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Edmonds is a city in Snohomish County, Washington.

Edmonds has a view of Puget Sound and both the Olympic Mountains and Cascade Range. The third most populous city in Snohomish County after Everett and Marysville, the population was 39,709 according to the 2010 census and the estimated population in 2015 was 40,490. Based on per capita income, one of the more reliable measures of affluence, Edmonds ranks 20th of 281 areas in the state of Washington.

Geography Edit

Located in the extreme southwest corner of Snohomish County, Edmonds is bounded by King County on the south and Puget Sound on the west. According to the United States Census Bureau, the city has a total area of 18.42 square miles, of which, 8.90 square miles is land and 9.52 square miles is water.

Climate Edit

Edmond's climate is mild during summer when temperatures tend to be in the 60's and cold during winter when temperatures tend to be in the 40's.

The warmest month of the year is August with an average maximum temperature of 75.80 degrees Fahrenheit, while the coldest month of the year is January with an average minimum temperature of 35.20 degrees Fahrenheit.

Temperature variations between night and day tend to be fairly limited during summer with a difference that can reach 19 degrees Fahrenheit, and fairly limited during winter with an average difference of 12 degrees Fahrenheit.

The annual average precipitation at Edmonds is 35.96 Inches. Winter months tend to be wetter than summer months. The wettest month of the year is December with an average rainfall of 5.45 Inches.

History Edit

Edmonds is the oldest incorporated city in Snohomish County. Logger George Brackett founded Edmonds in 1890, naming the city either for Vermont Sen. George Franklin Edmunds or in association with the nearby Point Edmund, named by Charles Wilkes in 1841 and later changed to Point Edwards. Brackett came to the future site of Edmonds while paddling a canoe north of Seattle, searching for timber. When a gust of wind hit his canoe, Brackett beached in a location later called "Brackett's Landing".

The town was named Edmonds in 1884, but was not incorporated until 1890 as an official "village fourth class" of Snohomish County. In that same year, Brackett sold 455 acres to the Minneapolis Realty and Investment Company. The town was plotted and a wharf was added along the waterfront. Modest houses and commercial structures sprouted up with a row of shingle mills dominating the cityscape.

In 1891, the Great Northern Railway came through and early settlers and investors grew hopeful that Edmonds would prosper. Unfortunately, the Panic of 1893 created business setbacks and the town owners foreclosed. Brackett reclaimed his town and along with other early settlers continued to develop its infrastructure. By 1900 there was regular passenger ferry service available by the steam-powered "mosquito fleet" of private ferryboats from Edmonds to Seattle.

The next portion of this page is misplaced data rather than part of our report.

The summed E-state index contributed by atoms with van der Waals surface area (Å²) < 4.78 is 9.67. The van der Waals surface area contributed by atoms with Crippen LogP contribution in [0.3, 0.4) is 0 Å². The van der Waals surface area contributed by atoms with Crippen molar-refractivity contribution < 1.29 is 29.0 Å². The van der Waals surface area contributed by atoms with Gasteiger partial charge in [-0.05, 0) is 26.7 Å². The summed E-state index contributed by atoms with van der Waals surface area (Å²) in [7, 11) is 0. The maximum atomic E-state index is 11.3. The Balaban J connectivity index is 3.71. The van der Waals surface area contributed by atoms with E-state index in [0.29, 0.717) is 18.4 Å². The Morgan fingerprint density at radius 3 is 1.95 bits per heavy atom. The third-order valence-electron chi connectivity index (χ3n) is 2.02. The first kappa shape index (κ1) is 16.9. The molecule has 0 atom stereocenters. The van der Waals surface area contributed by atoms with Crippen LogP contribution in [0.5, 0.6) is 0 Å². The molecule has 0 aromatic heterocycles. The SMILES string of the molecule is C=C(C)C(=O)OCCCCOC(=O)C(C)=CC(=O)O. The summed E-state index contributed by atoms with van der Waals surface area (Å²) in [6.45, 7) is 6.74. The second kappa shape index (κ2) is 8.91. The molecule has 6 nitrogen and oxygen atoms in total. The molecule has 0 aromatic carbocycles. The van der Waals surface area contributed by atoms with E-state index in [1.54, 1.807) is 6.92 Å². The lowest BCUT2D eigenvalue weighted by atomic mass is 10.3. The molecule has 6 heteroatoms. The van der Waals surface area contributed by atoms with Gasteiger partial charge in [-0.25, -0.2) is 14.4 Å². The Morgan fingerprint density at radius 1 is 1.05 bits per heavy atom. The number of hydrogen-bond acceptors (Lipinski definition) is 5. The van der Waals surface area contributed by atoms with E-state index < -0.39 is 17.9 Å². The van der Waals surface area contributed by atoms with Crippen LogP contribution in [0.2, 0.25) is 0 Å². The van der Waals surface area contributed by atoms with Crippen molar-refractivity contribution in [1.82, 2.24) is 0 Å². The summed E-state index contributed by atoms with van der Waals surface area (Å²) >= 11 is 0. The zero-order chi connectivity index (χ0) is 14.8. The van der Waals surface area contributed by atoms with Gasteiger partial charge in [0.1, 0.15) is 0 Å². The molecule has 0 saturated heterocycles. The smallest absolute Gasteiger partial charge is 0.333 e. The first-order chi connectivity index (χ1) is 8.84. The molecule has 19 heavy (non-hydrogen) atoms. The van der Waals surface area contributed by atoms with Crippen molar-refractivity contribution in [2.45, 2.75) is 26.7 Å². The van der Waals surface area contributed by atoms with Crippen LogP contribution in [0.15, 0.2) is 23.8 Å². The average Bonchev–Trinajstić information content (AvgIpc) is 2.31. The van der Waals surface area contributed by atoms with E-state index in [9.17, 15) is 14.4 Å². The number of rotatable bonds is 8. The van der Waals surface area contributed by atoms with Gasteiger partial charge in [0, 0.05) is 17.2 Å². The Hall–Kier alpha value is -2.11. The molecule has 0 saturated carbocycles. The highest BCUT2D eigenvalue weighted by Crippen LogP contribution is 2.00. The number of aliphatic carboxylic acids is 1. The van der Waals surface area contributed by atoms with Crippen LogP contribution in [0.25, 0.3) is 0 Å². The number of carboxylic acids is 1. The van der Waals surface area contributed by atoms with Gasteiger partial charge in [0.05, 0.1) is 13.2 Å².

Edmonds suffered major fires in 1909 and 1928, and many buildings were lost. The first car arrived in Edmonds in 1911. As more roads were established, Edmonds experienced steady growth along with commercial and residential development.

Demographics Edit

According to a 2009 estimate, the median income for a household in the city was $66,892 and the per capita income for the city was $42,432.  About 2.6% of families and 4.6% of the population were below the poverty line, including 3.9% of those under age 18 and 3.3% of those age 65 or over.

Education Edit

Edmonds is home to the Edmonds Community College.

Edmonds is served in its entirety by the Edmonds School District, which also serves LynnwoodMountlake TerraceBrier, and Woodway. Within the city limits of Edmonds, there is one high school (Edmonds-Woodway) and six primary schools (Chase Lake, Edmonds, Seaview, Sherwood, Westgate, and Woodway).

Culture Edit

In 2006, the Edmonds Center for the Arts was opened. 

The Cascadia Art Museum, located in downtown Edmonds, opened in September 2015.

Farmers Market Edit

The Edmonds Museum Summer Market, sponsored by the Edmonds-South Snohomish County Historical Society, is held each Saturday from May to September. Stretching from City Hall to the downtown area near the gazebo, the Summer Market is a large event attracting up to 2,000 people every Saturday. Mainstays of the market include cut flower stands, produce, handmade crafts and occasionally art.

Recreation Edit

Edmonds hosts a variety of parks, including a dog park, a small skate park, a salt marsh and the Edmonds Underwater Park.

Edmonds Marsh is one of the few remaining urban saltwater estuaries in the Puget Sound area and is the first station on the Cascade Loop of Audubon Washington's Great Washington State Birding Trail.

In addition, Edmonds has one of the largest marine facilities in Snohomish County, the Port of Edmonds. The marina is partly artificial, being dredged to a depth of 13 feet (4.0 m), and can house 948 craft (668 in the water, and 280 in dry storage).

Services Edit

Swedish Hospital Edmonds is the key hospital serving the city and surrounding community.

Edmonds has their own fire department and policing is done by the Edmonds Police Department.

Media Edit

All Edmonds media comes from Everett or Seattle, including television, radio, and newspapers. The local Edmonds newspaper is the, Edmonds Beacon.

Transportation Edit

Edmonds is a rail and ferry hub.

Edmonds is a port in the Washington State Ferries system. Currently, the only ferry from Edmonds is a run to Kingston. In the past, there have been much longer routes from Edmonds to Port Townsend.

The Edmonds Amtrak station is served by Amtrak Cascades and Empire Builder with trains to Vancouver, British Columbia, Eugene, Oregon, and Chicago, Illinois. The station is also served by Sounder Commuter Rail on weekdays.

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